17 November 2010
14 August 2010
09 August 2010
I am not much of a computer geek. I need specific, easy instructions when I want to do anything on the computer. So my blog has looked the same for the last few years, because I have no skills when it comes to customizing things on the internet.
But recently blogger added some new, easy to make templates for blogs. After a little playing around I decided to go with a calming, water theme. I still consider myself a fiery woman, and believe me, lots of things can get me fired up. But I have decided I need some calm in my life, and nothing calms me like water. I love to stare at water, listen to water and be in water. And since I live in northern IL, and there isn't an ocean anywhere near me, my blog will have to do.
So let me know what you think. Do you like the changes? Does it make it easier or harder to read? I know I have been a bit negligent of my blog lately, but I always have some good thoughts swirling in my head, I just need to schedule the time to get my thoughts down on "paper".
It's always our self we find in the sea.
21 July 2010
18 July 2010
"can't you see that you're smothering me
holding too tightly, afraid to lose control
cause everything that you thought i would be
has fallen apart right in front of you"
21 June 2010
14 June 2010
- break with established customs
- maverick: someone who exhibits great independence in thought and action
Then we can move onto "rebellious":
- resisting control or authority;
- disaffected: discontented as toward authority
- refusal to accept some authority or code or convention; "each generation must have its own rebellion";
- organized opposition to authority;
I bring up these words because I have always been a rebellious sort. Maybe I get it from my Irish side (paternal grandfather, he was in the IRA), or the bit of Scottish in me (maternal grandfather) but it seems I have rebellion in my blood. I have never been one to go with the flow or follow "normal" societal conventions.
I don't believe there is one "correct" way to do something, and I don't believe there is anything wrong with questioning "authority". I am who I am, I am who God made me to be. I may rub people the wrong way, I may seem "too big for my britches" at times. Some have called me loud, some have called me obnoxious. Some would like to "put me in my place" I am sure. But sometimes someone has to speak up and challenge conventions. I guess sometimes I think that someone is me.
Has it gotten me into trouble? Certainly. Has it changed my position, no.
I could list all the rebellious things I have done in my life, but that really isn't the point of this post. I found a quote by Steve Jobs that kind of sums it all up for me:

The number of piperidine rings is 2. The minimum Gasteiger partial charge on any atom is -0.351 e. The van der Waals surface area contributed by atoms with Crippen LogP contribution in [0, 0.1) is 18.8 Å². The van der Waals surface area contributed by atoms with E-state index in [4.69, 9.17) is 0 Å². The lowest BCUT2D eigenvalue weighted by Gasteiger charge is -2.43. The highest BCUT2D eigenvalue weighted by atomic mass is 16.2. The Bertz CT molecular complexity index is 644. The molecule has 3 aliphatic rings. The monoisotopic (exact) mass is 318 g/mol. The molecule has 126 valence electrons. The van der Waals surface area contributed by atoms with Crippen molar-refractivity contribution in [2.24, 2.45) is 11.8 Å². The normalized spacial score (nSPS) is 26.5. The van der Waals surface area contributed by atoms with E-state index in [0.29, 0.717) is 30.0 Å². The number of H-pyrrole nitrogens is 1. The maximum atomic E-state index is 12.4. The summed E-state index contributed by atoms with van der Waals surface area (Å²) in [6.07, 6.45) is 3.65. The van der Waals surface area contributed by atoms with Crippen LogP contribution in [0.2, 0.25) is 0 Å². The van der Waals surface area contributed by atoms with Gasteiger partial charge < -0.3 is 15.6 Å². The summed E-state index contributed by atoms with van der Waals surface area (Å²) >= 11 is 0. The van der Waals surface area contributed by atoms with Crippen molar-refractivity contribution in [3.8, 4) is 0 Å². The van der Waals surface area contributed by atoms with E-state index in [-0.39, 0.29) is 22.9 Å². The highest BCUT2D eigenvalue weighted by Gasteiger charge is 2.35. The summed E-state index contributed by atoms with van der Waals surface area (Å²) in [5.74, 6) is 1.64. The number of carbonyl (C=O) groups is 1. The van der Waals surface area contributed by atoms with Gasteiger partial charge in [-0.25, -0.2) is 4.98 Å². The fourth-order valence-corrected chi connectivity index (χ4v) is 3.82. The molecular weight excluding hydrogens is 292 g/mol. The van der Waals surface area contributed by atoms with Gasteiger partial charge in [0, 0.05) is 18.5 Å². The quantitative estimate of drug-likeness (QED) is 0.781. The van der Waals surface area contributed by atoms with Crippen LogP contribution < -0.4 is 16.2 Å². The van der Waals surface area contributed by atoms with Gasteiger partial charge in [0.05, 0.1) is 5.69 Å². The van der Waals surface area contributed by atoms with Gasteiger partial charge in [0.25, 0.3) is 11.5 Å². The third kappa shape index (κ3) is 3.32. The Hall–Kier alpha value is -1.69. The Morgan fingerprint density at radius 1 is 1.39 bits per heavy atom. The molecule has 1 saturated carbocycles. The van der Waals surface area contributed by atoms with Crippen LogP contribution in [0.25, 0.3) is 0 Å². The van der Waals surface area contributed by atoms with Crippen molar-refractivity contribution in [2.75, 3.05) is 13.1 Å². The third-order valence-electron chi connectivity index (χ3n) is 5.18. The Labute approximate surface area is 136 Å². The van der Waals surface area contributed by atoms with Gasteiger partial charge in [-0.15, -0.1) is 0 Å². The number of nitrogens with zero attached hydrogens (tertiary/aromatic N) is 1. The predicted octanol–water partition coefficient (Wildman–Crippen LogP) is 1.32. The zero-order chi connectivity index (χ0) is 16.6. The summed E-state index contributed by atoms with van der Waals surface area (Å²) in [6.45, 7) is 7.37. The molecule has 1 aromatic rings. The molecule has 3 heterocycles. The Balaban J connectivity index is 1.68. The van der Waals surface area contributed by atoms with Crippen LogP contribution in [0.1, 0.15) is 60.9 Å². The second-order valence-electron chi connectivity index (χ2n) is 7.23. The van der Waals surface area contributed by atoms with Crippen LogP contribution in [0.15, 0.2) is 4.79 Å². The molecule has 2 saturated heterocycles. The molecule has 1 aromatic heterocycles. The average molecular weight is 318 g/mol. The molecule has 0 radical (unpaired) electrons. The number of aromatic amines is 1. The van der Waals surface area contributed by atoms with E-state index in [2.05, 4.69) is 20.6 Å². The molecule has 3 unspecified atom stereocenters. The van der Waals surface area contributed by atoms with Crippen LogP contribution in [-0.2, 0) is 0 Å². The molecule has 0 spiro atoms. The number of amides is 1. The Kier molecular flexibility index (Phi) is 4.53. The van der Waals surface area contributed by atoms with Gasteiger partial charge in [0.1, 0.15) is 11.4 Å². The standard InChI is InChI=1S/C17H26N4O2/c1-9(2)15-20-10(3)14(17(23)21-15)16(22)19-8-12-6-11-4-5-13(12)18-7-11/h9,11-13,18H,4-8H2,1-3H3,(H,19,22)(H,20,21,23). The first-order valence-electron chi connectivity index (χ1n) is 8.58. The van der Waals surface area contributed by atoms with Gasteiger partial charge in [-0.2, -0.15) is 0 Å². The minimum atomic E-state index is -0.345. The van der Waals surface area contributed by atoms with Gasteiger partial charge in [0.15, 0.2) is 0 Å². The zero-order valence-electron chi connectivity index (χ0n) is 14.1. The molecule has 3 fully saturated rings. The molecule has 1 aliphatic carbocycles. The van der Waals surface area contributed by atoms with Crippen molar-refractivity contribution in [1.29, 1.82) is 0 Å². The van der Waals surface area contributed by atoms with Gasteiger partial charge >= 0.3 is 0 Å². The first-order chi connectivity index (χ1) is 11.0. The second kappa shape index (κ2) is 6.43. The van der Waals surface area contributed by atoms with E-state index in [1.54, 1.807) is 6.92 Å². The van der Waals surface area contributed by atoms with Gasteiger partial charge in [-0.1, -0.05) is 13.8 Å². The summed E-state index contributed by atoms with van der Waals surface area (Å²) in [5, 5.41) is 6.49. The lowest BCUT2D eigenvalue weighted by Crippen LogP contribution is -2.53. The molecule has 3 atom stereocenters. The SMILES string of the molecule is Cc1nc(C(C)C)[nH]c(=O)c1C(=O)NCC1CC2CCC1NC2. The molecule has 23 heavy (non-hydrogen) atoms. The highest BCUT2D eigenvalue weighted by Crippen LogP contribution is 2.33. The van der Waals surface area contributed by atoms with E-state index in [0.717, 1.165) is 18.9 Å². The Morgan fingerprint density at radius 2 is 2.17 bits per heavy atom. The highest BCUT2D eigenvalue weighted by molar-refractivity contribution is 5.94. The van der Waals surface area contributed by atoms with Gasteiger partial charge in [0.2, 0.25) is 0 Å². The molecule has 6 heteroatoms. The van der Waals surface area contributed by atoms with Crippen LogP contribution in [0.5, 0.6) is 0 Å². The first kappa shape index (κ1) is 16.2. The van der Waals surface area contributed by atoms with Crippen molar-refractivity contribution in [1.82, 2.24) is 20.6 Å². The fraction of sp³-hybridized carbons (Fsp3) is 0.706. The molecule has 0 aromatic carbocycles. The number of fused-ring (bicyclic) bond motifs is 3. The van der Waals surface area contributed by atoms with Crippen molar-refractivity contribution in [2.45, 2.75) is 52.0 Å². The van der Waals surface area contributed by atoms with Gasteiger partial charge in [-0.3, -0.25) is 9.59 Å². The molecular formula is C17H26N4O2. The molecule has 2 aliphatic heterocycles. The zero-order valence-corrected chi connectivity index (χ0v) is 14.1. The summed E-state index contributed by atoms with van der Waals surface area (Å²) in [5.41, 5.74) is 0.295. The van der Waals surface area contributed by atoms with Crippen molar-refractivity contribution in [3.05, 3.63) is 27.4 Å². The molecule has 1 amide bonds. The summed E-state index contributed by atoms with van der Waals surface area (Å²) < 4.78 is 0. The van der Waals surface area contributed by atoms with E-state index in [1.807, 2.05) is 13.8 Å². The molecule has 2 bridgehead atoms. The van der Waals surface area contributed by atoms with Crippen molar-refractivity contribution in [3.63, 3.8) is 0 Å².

“Here's to the crazy ones, the misfits, the rebels, the troublemakers, the round pegs in the square holes... the ones who see things differently -- they're not fond of rules... You can quote them, disagree with them, glorify or vilify them, but the only thing you can't do is ignore them because they change things... they push the human race forward, and while some may see them as the crazy ones, we see genius, because the ones who are crazy enough to think that they can change the world, are the ones who do.”
05 June 2010
I started thinking back to my youth and what I wanted to "be". When I was growing up, kids were always striving to "be" something. It wasn't enough to just be a kid or a teen, it was all about what you were going to "be" when you grew up. I remember wanting to be a model. What girl didn't want to be a model in the early 80's, the heyday of supermodel-ism? Although I have (had) a pretty face, I knew my Irish "potato pickers" legs would never get me a cover shoot, so I moved on to wanting to be an actress. I was in some school plays, and I was pretty interested in the acting thing for while, but reality set in (and lack of encouragement from my parents) brought me back to reality. By junior year of high school I was thinking about being a photographer. (I am sensing a theme here; I think I wanted a career with excitement and adventure.) My grades weren't great, I hated school, so my parents weren't willing to help me pay for photography school. (I wanted to go to Columbia, in Chicago, I could have lived at home and commuted to cut costs, but that's a whole other story). Suffice it to say, none of those dreams ever panned out. I considered becoming a paralegal at one point, but again, no money for school, and with my grades, no scholarships were forthcoming.
So I went to work. I had been working since age 14, various jobs, fast food, a laundromat, cleaning offices, finally retail. But after I graduated high school, I needed full time employment as I wanted to get of my parents house. (Another long story for another time).
So working full time, paying for an apartment and car, finally meeting a man, moving in with him and getting pregnant, then married, then I wake up one day at 42 and realize I lost myself.